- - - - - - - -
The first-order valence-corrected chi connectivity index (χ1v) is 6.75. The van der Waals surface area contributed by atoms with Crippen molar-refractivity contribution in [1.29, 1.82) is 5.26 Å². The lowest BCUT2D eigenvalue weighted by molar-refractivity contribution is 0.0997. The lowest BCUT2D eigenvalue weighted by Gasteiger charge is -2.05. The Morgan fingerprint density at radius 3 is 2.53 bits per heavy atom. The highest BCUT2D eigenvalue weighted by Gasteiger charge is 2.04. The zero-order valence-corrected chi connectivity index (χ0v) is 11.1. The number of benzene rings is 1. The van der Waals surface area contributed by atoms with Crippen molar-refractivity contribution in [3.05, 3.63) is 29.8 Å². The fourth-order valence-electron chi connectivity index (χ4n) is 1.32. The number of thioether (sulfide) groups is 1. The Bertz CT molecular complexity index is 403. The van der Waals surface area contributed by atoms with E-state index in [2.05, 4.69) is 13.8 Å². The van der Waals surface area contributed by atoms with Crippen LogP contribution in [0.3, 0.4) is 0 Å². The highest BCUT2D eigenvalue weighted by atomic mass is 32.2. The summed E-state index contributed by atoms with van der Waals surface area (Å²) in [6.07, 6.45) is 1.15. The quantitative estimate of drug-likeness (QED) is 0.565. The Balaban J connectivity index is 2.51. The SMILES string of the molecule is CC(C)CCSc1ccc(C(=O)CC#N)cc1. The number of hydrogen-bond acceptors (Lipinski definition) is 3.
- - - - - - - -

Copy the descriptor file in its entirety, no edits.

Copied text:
The first-order valence-corrected chi connectivity index (χ1v) is 6.75. The van der Waals surface area contributed by atoms with Crippen molar-refractivity contribution in [1.29, 1.82) is 5.26 Å². The lowest BCUT2D eigenvalue weighted by molar-refractivity contribution is 0.0997. The lowest BCUT2D eigenvalue weighted by Gasteiger charge is -2.05. The Morgan fingerprint density at radius 3 is 2.53 bits per heavy atom. The highest BCUT2D eigenvalue weighted by Gasteiger charge is 2.04. The zero-order valence-corrected chi connectivity index (χ0v) is 11.1. The number of benzene rings is 1. The van der Waals surface area contributed by atoms with Crippen molar-refractivity contribution in [3.05, 3.63) is 29.8 Å². The fourth-order valence-electron chi connectivity index (χ4n) is 1.32. The number of thioether (sulfide) groups is 1. The Bertz CT molecular complexity index is 403. The van der Waals surface area contributed by atoms with E-state index in [2.05, 4.69) is 13.8 Å². The van der Waals surface area contributed by atoms with Crippen LogP contribution in [0.3, 0.4) is 0 Å². The highest BCUT2D eigenvalue weighted by atomic mass is 32.2. The summed E-state index contributed by atoms with van der Waals surface area (Å²) in [6.07, 6.45) is 1.15. The quantitative estimate of drug-likeness (QED) is 0.565. The Balaban J connectivity index is 2.51. The SMILES string of the molecule is CC(C)CCSc1ccc(C(=O)CC#N)cc1. The number of hydrogen-bond acceptors (Lipinski definition) is 3.